They have spent months polling and testing in front of focus groups. Each has carefully crafted the message it believes will best appeal to its part of the public. Listen hard, and you can tell what part of the public they see as their own.

President Obama. The best way to watch the SOTU is via the White House’s enhanced video. (Here’s their transcript.) You get the same video everyone else uses, plus elucidating slides.

President Obama focused on two themes: inequality (which I explore in “Occupying the State of the Union“) and the dysfunctionality of Congress. Clearly he thinks Congress’ unpopularity works to his advantage:

For several years now, this town has been consumed by a rancorous argument over the proper size of the federal government. It’s an important debate – one that dates back to our very founding. But when that debate prevents us from carrying out even the most basic functions of our democracy – when our differences shut down government or threaten the full faith and credit of the United States – then we are not doing right by the American people.

I know Ted Cruz comes from an alternate timeline in which Obama and Harry Reid shut down the government and provoked the debt-ceiling crisis, but here’s all you need to know about that: Democrats applauded the President at this point, while Republicans sat on their hands. They all knew who he was calling to account.

The two themes came together in Obama’s executive order to raise the minimum wage for federal contractors, something he can do as federal CEO without congressional action. I hadn’t realized the full political import of this until Rachel Maddow pointed it out: Obama has put every executive in the country on the spot. Are governors going to raise the minimum wage for state contractors? Mayors for city contractors? (Yes in St. Louis.) I’ll bet the sound bite (at the 33-minute mark) tested really well:

No one who works full time should ever have to raise a family in poverty.

Any time the words Obama and executive order appear in the same news story, Republicans start yelling “tyranny”, as if no previous president issued executive orders. (Sunday Paul Ryan described the Obama administration as “increasingly lawless“.)

Clearly, they have identified a set of voters ready to believe this. In reality, though, Obama has been relatively hesitant about executive orders, issuing fewer of them than other recent presidents. He also has put forward no new theories of executive power, such as President Bush’s sweeping notion of the unitary executive.

Republican response. Rep. Cathy McMorris Rodgers of Washington gave the official Republican SOTU response (text & video).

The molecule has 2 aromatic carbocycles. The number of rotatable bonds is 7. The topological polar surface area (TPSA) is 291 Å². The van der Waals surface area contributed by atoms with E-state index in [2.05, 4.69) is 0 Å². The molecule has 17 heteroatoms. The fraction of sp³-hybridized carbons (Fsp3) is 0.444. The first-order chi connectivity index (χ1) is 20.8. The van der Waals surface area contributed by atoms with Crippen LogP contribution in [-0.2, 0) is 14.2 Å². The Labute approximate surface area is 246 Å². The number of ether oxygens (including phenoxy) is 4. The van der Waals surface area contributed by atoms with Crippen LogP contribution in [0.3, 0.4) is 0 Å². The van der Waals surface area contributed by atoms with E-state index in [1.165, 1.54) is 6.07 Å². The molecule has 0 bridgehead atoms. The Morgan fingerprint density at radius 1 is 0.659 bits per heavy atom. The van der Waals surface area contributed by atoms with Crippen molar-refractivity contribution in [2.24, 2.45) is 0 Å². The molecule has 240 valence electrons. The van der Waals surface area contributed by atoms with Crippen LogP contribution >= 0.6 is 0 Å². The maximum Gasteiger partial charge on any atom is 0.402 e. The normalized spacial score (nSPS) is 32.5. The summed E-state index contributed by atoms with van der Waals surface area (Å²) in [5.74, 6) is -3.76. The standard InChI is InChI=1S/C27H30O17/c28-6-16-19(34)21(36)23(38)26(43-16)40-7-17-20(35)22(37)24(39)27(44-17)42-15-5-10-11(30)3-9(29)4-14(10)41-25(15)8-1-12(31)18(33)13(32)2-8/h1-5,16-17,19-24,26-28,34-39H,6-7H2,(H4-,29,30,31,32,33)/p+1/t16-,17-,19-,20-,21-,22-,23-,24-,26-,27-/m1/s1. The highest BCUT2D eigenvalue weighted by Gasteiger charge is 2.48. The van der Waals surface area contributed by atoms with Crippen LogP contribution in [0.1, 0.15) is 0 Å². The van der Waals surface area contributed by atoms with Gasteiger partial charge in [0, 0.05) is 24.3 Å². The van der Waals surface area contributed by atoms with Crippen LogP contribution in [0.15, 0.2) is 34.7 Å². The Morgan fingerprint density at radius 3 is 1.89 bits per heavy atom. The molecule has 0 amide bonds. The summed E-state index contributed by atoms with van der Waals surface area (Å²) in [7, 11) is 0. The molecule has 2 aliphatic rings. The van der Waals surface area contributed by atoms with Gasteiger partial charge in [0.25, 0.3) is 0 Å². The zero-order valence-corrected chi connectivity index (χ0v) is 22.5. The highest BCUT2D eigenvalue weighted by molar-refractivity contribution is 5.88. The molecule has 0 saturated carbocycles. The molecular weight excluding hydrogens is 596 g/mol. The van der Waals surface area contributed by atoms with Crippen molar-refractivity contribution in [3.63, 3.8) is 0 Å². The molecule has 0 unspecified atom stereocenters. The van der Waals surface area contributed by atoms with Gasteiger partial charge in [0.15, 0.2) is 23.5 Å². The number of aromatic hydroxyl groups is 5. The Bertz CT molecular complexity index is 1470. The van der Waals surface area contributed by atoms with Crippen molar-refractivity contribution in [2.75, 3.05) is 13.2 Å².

I thought Rodgers’ put forward a likeable image. (The conservative American Spectator protested that her “real message” was “PLEASE LIKE ME”.)  She expressed admirable sympathies, but presented little of substance to back up her good intentions. She talked about working to “empower people … to close the gap between where you are and where you want to be”, but the policies behind those words implement the same old Republican wealth-trickles-down-from-the-rich ideas.

A larger question was: Why her? She’s not a major player in the Republican leadership. She’s not a rising star they’re grooming for bigger things. Nothing about her record in Congress picks her out as the ideal person to speak to these particular issues. But she’s a woman and Republicans want to put a token female face on camera to counter the war-on-women meme.

As Ian Haney Lopez says in Dog Whistle Politics:

The right slams affirmative action for making distinctions on the basis of race, even as it has developed its own perverse form of affirmative action, consciously selecting nonwhite faces to front its agenda.

Rodgers is the female version of Bobby Jindal or Marco Rubio, but without the presidential speculation: Republicans can’t possibly be sexist. Look! They have a woman speaking for them.

But the war on women rages on, no matter who’s in front of the camera. The House Republican majority passed the No Taxpayer Funding for Abortion Act, whose purpose is to get private health insurance plans to drop abortion coverage. Last week I pointed to its draconian limitations on rape exceptions.

Rodgers’ talk was also noteworthy for invoking yet another bogus ObamaCare horror story. As Paul Krugman put it:

So was this the best story Ms. McMorris Rodgers could come up with? The answer, probably, is yes, since just about every tale of health reform horror the G.O.P. has tried to peddle has similarly fallen apart once the details were revealed.

Tea Party response. Mike Lee (text, video) did a good job countering the Tea Party’s image as the dangerous lunatics who almost pushed the United States into default last October. The over-arching metaphor of his talk was the journey from Boston (the Boston Tea Party in 1773) to Philadelphia (the Constitution in 1787).

Now, as in 1773, Americans have had it with our out-of-touch national government. But if all we do is protest, our Boston Tea Party moment will occupy little more than a footnote in our history. Hopefully our leaders, reformers and citizens will join the journey from Boston to Philadelphia – from protest to progress. Together we can march forward and take the road that leads to the kind of government we do want.